IAF orders more Tejas LCAs to replace MiG-21sAjai Shukla / Bangalore November 23, 2009, 0:45 IST
The Indian Air Force is taking a crucial step towards accepting the indigenous Tejas Light Combat Aircraft (LCA) as a replacement for its ageing MiG-21 fighters. Senior air force officers told Business Standard that IAF was ordering a second Tejas squadron (20 aircraft), in addition to the 20 fighters already on order.
Ashok Nayak, chairman of Hindustan Aeronautics Ltd, which will manufacture the Tejas, has confirmed this development. “The Ministry of Defence (MoD) tender for 20 additional Tejas fighters is on track,” he told Business Standard. “After it is issued, we will sit down with MoD and negotiate a price.”
The order for a second squadron is a vital expression of IAF’s confidence in the future of the long-running Tejas programme. So far, IAF had insisted on evaluating the performance of the first squadron before ordering a second, by 2015-2016. That would allow the Tejas to be upgraded to the Tejas Mark II, which would have a new, more powerful engine. But now, with its fighter fleet dwindling, as the old MiG-21s are retired, IAF is taking the Tejas as it is.“The Tejas, even with its current GE-404 engine, is a better fighter than the MiG-21,” explained a senior IAF officer who is familiar with equipment policy. “By 2015, the first Tejas squadron will be ready for IAF. HAL’s assembly line will be free; while the Tejas Mark II finishes testing, HAL can build a second squadron with the GE-404 engine,” he added.
So far, the plan was to produce 12 twin-seater Tejas trainers after the first squadron was built. The new order will be for 18 single-seater and 2 twin-seater Tejas: exactly what equips a fighter squadron.
Here’s why IAF urgently needs that second squadron: Against a sanctioned requirement of 39.5 squadrons (each squadron has 21 fighters), IAF is now down to just 32 squadrons. By 2015, another six squadrons of MiG-21s and two squadrons of MiG-27s would have finished their service lives. Meanwhile, HAL is manufacturing Sukhoi-30MKIs, but the current production is just 14 per year. The mathematics is clear: By 2015, IAF will have just 29 squadrons of fighters.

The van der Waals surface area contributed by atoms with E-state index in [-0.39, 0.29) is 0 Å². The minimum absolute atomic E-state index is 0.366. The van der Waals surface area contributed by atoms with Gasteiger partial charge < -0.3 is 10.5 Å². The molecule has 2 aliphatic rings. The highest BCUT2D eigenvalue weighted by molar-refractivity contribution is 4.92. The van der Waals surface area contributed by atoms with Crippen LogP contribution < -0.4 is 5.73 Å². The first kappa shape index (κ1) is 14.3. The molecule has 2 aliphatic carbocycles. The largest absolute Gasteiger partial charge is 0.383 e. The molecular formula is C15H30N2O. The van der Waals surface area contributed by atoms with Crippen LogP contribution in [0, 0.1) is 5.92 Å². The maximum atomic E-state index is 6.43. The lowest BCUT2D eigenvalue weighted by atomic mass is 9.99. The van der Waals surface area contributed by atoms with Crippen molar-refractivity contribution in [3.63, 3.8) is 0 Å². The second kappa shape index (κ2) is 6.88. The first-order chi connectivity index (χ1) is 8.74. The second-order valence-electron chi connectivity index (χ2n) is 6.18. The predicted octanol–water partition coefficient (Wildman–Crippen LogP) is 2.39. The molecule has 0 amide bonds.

Making this shortfall even more worrisome is the new requirement of five IAF squadrons for north-east India, as a result of an increased threat assessment from China. Senior IAF officers have recently declared that India actually needs 45 squadrons.
In this context, IAF cannot wait to induct the Tejas as the next light fighter, a role that the MiG-21 has long performed. Medium fighters are as urgently needed, and IAF is currently evaluating six aircraft for this role. But the new Medium Multi-Role Combat Aircraft (MMRCA), even if the contract is placed expeditiously, is unlikely to enter service before 2015-16. Only in the heavy fighter segment is IAF well placed, with the superlative Sukhoi-30MKI steadily joining the fleet.
The Tejas is currently undergoing weapon trials to obtain its Initial Operational Clearance, most likely by early 2011. Then starts the two-year process for obtaining Final Operational Clearance, after which it can enter service in early 2013. Then, if HAL can deliver 10 Tejas fighters per year, the first squadron will be ready by the end of 2014. And, if all of that goes smoothly, the second Tejas squadron will join IAF by the end of 2016.
IAF has decided that No 45 Squadron, which operated MiG-21M fighters until they were recently retired, will be the first Tejas squadron. It will be based in Sulur, near Coimbatore. It is still not clear where the second Tejas squadron will be based.